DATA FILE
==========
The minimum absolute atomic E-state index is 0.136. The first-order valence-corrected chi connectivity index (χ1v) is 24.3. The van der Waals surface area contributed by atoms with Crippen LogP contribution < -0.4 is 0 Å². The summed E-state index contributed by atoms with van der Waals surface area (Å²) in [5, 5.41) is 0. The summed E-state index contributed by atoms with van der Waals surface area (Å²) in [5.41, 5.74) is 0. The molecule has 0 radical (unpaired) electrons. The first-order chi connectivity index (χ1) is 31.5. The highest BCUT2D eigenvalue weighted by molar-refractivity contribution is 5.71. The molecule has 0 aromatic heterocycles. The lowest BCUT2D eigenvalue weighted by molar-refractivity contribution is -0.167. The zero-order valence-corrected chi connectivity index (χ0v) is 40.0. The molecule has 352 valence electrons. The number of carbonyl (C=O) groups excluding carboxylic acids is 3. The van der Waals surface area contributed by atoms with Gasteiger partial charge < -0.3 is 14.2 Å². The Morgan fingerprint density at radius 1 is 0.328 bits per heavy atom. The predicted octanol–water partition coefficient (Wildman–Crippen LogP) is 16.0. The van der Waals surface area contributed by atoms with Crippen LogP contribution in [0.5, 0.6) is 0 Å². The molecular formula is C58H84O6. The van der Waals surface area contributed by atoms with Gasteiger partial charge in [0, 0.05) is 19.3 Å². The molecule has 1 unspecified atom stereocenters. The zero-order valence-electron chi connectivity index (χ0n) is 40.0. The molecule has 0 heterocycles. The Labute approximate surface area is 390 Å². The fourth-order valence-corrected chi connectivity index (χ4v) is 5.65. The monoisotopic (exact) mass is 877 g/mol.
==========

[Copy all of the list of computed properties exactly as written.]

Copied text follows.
The minimum absolute atomic E-state index is 0.136. The first-order valence-corrected chi connectivity index (χ1v) is 24.3. The van der Waals surface area contributed by atoms with Crippen LogP contribution < -0.4 is 0 Å². The summed E-state index contributed by atoms with van der Waals surface area (Å²) in [5, 5.41) is 0. The summed E-state index contributed by atoms with van der Waals surface area (Å²) in [5.41, 5.74) is 0. The molecule has 0 radical (unpaired) electrons. The first-order chi connectivity index (χ1) is 31.5. The highest BCUT2D eigenvalue weighted by molar-refractivity contribution is 5.71. The molecule has 0 aromatic heterocycles. The lowest BCUT2D eigenvalue weighted by molar-refractivity contribution is -0.167. The zero-order valence-corrected chi connectivity index (χ0v) is 40.0. The molecule has 352 valence electrons. The number of carbonyl (C=O) groups excluding carboxylic acids is 3. The van der Waals surface area contributed by atoms with Gasteiger partial charge < -0.3 is 14.2 Å². The Morgan fingerprint density at radius 1 is 0.328 bits per heavy atom. The predicted octanol–water partition coefficient (Wildman–Crippen LogP) is 16.0. The van der Waals surface area contributed by atoms with Crippen LogP contribution in [0.5, 0.6) is 0 Å². The molecular formula is C58H84O6. The van der Waals surface area contributed by atoms with Gasteiger partial charge in [0, 0.05) is 19.3 Å². The molecule has 1 unspecified atom stereocenters. The zero-order valence-electron chi connectivity index (χ0n) is 40.0. The molecule has 0 heterocycles. The Labute approximate surface area is 390 Å². The fourth-order valence-corrected chi connectivity index (χ4v) is 5.65. The monoisotopic (exact) mass is 877 g/mol.